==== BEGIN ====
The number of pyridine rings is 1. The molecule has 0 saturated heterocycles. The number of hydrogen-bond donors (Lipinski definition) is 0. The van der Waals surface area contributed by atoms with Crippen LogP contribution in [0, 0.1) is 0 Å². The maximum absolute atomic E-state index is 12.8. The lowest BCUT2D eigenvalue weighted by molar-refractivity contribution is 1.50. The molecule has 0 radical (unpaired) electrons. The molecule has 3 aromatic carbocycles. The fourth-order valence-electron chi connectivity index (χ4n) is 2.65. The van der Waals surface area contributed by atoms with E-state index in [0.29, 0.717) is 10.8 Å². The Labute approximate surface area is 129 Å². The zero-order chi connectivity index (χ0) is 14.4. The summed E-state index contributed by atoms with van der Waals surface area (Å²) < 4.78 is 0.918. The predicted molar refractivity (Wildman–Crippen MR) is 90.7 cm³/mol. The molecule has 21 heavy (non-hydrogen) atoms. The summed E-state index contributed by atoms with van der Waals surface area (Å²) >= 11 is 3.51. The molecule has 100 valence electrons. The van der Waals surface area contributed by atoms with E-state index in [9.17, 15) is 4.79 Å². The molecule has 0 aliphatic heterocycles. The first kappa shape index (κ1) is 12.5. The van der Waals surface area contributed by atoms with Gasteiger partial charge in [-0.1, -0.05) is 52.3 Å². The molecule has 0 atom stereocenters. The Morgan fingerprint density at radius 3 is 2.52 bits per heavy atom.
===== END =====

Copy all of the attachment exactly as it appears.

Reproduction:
The number of pyridine rings is 1. The molecule has 0 saturated heterocycles. The number of hydrogen-bond donors (Lipinski definition) is 0. The van der Waals surface area contributed by atoms with Crippen LogP contribution in [0, 0.1) is 0 Å². The maximum absolute atomic E-state index is 12.8. The lowest BCUT2D eigenvalue weighted by molar-refractivity contribution is 1.50. The molecule has 0 radical (unpaired) electrons. The molecule has 3 aromatic carbocycles. The fourth-order valence-electron chi connectivity index (χ4n) is 2.65. The van der Waals surface area contributed by atoms with E-state index in [0.29, 0.717) is 10.8 Å². The Labute approximate surface area is 129 Å². The zero-order chi connectivity index (χ0) is 14.4. The summed E-state index contributed by atoms with van der Waals surface area (Å²) < 4.78 is 0.918. The predicted molar refractivity (Wildman–Crippen MR) is 90.7 cm³/mol. The molecule has 21 heavy (non-hydrogen) atoms. The summed E-state index contributed by atoms with van der Waals surface area (Å²) >= 11 is 3.51. The molecule has 100 valence electrons. The van der Waals surface area contributed by atoms with E-state index in [9.17, 15) is 4.79 Å². The molecule has 0 aliphatic heterocycles. The first kappa shape index (κ1) is 12.5. The van der Waals surface area contributed by atoms with Gasteiger partial charge in [-0.1, -0.05) is 52.3 Å². The molecule has 0 atom stereocenters. The Morgan fingerprint density at radius 3 is 2.52 bits per heavy atom.